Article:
MOVE IT For Gemma Coldicott

Gemma ColdicottGemma Coldicott, Step into Dance’s Inclusive Dance Development Officer, has a wealth of dance experience. From studying Dance in the Community at Laban to gaining a Masters in Inclusive Arts Practice from the University of Brighton, Gemma is a leader in her field. Since her studies Gemma now works to mentor and support freelancers teaching inclusive dance sessions, leads inclusive dance training courses, writes training resources and is currently the company Director of SLiDE (South London Inclusive Dance Experience).

When did you begin dancing, where and why?

I started dancing aged 3 in my hometown of Norwich. My mum took me to the local ballet school, I guessed I asked to go but maybe she dragged me along. But I’m so glad she did!

What were your early years of dancing and training like?

I did 15 years of ISTD Ballet, Tap and Modern, until I was 18.

What does dance mean for you?

Dance means expression and freedom. It has the power to change lives and to bring diverse groups of people together.

How long have you been working as an inclusive dance practitioner? How did it begin?

Ever since I left Laban in 2007! Shortly after I finished training I participated in a project with Heart n Soul, a learning disabled arts organisation based in Deptford. It was a dance project with 60 people, disabled/non disabled, and culminated in a performance on the steps outside the National Portrait Gallery in Trafalgar Square. It was an amazing experience and I understood from then on what I wanted to do, to give people access to dance who might not ordinarily get the chance.

What is a ‘typical’ day like?

Answer emails from 8am and post on social media. 10am, visit a dance class at an SEN school on the Step into Dance School somewhere in London, give the teacher feedback and support. Head back to the RAD office and complete emails, observation reports. I then attend or teach a community dance class.

What’s the best part of dance for you?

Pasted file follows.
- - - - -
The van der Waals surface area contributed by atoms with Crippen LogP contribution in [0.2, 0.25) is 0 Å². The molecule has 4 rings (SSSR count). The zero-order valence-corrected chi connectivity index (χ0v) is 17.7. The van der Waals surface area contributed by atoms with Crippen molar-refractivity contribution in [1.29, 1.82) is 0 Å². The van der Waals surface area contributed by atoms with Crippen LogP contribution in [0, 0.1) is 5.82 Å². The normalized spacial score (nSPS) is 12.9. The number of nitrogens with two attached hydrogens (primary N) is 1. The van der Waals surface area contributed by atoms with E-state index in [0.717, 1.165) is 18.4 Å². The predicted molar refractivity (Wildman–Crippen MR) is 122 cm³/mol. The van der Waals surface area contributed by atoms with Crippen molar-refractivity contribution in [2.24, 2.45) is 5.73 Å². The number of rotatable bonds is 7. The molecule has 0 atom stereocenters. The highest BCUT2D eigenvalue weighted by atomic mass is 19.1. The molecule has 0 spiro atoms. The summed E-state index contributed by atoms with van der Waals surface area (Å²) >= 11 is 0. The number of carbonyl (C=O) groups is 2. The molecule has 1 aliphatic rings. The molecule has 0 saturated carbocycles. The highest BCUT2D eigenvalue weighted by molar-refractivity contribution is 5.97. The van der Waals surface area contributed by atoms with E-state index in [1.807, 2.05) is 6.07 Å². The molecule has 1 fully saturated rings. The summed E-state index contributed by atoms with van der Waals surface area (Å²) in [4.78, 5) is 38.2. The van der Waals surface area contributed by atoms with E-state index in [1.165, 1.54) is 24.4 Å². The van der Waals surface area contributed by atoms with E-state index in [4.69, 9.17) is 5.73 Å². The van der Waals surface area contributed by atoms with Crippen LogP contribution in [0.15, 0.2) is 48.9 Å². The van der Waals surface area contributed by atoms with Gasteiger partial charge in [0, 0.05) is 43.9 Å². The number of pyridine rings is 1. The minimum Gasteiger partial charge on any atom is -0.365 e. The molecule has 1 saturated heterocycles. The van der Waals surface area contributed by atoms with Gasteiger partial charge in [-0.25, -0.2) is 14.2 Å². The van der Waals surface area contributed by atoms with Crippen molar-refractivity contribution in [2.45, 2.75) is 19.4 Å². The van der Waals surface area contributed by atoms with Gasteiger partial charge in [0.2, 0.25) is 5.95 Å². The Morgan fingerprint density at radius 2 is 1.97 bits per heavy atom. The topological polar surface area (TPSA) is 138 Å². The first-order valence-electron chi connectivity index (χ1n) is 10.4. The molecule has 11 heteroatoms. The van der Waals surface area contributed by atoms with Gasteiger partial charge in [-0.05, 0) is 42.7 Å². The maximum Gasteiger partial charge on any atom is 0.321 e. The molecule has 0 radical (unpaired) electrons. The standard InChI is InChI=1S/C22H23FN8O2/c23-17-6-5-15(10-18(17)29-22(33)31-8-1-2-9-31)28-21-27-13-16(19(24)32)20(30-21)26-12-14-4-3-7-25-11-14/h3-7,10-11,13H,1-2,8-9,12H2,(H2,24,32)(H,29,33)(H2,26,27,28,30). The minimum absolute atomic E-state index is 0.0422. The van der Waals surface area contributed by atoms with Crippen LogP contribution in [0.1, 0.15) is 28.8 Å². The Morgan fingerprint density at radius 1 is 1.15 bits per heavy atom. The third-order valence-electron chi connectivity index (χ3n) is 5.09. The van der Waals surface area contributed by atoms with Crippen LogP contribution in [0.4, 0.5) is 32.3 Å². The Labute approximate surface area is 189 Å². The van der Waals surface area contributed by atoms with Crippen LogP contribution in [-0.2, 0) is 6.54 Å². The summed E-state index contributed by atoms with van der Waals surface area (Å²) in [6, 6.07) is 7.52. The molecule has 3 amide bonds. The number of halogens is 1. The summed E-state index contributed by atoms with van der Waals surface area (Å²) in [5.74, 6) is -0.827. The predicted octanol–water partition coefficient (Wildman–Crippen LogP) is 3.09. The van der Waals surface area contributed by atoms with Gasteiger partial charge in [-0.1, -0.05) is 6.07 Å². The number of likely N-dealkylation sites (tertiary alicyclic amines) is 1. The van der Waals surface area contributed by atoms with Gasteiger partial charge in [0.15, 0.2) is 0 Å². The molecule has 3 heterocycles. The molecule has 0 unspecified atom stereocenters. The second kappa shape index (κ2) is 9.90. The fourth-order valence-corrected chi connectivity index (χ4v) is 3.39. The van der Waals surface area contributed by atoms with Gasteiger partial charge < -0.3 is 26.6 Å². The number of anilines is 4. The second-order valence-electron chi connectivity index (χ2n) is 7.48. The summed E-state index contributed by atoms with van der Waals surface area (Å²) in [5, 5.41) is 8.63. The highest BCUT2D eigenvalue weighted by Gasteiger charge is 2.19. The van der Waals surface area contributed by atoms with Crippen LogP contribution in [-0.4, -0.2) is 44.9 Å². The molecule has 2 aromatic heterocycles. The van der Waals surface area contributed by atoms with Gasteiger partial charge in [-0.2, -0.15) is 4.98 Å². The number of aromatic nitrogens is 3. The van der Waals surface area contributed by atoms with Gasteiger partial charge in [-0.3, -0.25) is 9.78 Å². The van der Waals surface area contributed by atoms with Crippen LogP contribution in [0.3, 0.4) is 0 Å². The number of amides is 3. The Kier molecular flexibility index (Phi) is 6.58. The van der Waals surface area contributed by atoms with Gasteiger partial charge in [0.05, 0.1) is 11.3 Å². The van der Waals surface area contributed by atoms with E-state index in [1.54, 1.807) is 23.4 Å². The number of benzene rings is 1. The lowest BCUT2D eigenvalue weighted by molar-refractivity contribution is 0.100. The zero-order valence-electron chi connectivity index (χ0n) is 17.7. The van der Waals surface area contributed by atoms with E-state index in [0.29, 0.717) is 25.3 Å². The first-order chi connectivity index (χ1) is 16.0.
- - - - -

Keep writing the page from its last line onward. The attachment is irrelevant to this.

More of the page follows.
That it brings a smile to people’s faces who are both dancing and watching! It’s also the relationship between music and dance, it connects the mind, body and soul.

What would you say was your greatest dance achievement to date?

That 80 people attended my inclusive dance training days at the RAD last year, from all across the country. To share my skills and knowledge in this way feels great.

What advice would you give to someone aspiring to be part of the dance industry?

Do as much assisting, shadowing as you can with teachers and practitioners you respect. Be professional at all times, always be on time and be reliable. Attend courses and workshops at venues such as gDA for professional development; you never know who you are going to meet at these things. The key word is networking!

What’s next for you?

At the moment I am working hard at Step into Dance to get SEN and mainstream schools dancing together. I am hosting afternoons of dance called ‘Step togethers’ whereby disabled and nondisabled students dance together and perform for each other. Our aim on the Step into Dance programme is to promote inclusion and equality for young people across London and I think we are really achieving this.

Which classes are you holding at MOVE IT?

At MOVE IT I am running a workshop called ‘Introduction to Inclusive Dance Practice’. I shall be focusing on facilitation skills and running creative tasks with mixed ability groups. I hope to give everyone more confidence in leading creative dance sessions and some key ‘tools’ to take back and apply in their own settings.

ISTD Faculty Changes Name


The South Asian Dance Faculty of the Imperial Society of Teachers of Dancing (ISTD) has announced that it has officially changed its name to the Classical Indian Dance Faculty to more accurately reflect what it represents.